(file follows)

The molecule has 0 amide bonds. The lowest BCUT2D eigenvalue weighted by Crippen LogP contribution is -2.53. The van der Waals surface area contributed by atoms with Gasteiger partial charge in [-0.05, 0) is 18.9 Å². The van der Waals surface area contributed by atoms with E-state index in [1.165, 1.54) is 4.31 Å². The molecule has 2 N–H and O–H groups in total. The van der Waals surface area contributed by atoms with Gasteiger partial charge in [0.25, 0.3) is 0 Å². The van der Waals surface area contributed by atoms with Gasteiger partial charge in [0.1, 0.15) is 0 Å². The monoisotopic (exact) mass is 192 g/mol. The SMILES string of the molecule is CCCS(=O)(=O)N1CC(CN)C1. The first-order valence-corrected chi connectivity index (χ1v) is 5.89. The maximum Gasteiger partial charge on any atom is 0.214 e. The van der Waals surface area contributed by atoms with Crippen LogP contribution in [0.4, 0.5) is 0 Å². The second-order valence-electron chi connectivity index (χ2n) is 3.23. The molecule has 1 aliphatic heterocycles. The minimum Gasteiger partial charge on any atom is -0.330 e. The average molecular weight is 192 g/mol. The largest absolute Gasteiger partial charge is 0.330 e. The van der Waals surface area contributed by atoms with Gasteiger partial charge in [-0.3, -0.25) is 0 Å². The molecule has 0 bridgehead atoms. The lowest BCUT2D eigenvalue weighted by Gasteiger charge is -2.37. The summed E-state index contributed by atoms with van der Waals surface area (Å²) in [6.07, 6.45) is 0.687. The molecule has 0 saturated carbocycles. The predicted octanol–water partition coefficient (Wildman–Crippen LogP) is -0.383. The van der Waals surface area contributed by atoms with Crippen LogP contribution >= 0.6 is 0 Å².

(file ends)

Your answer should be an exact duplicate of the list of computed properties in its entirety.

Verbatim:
The molecule has 0 amide bonds. The lowest BCUT2D eigenvalue weighted by Crippen LogP contribution is -2.53. The van der Waals surface area contributed by atoms with Gasteiger partial charge in [-0.05, 0) is 18.9 Å². The van der Waals surface area contributed by atoms with E-state index in [1.165, 1.54) is 4.31 Å². The molecule has 2 N–H and O–H groups in total. The van der Waals surface area contributed by atoms with Gasteiger partial charge in [0.25, 0.3) is 0 Å². The van der Waals surface area contributed by atoms with Gasteiger partial charge in [0.1, 0.15) is 0 Å². The monoisotopic (exact) mass is 192 g/mol. The SMILES string of the molecule is CCCS(=O)(=O)N1CC(CN)C1. The first-order valence-corrected chi connectivity index (χ1v) is 5.89. The maximum Gasteiger partial charge on any atom is 0.214 e. The van der Waals surface area contributed by atoms with Crippen LogP contribution in [0.4, 0.5) is 0 Å². The second-order valence-electron chi connectivity index (χ2n) is 3.23. The molecule has 1 aliphatic heterocycles. The minimum Gasteiger partial charge on any atom is -0.330 e. The average molecular weight is 192 g/mol. The largest absolute Gasteiger partial charge is 0.330 e. The van der Waals surface area contributed by atoms with Gasteiger partial charge in [-0.3, -0.25) is 0 Å². The molecule has 0 bridgehead atoms. The lowest BCUT2D eigenvalue weighted by Gasteiger charge is -2.37. The summed E-state index contributed by atoms with van der Waals surface area (Å²) in [6.07, 6.45) is 0.687. The molecule has 0 saturated carbocycles. The predicted octanol–water partition coefficient (Wildman–Crippen LogP) is -0.383. The van der Waals surface area contributed by atoms with Crippen LogP contribution >= 0.6 is 0 Å².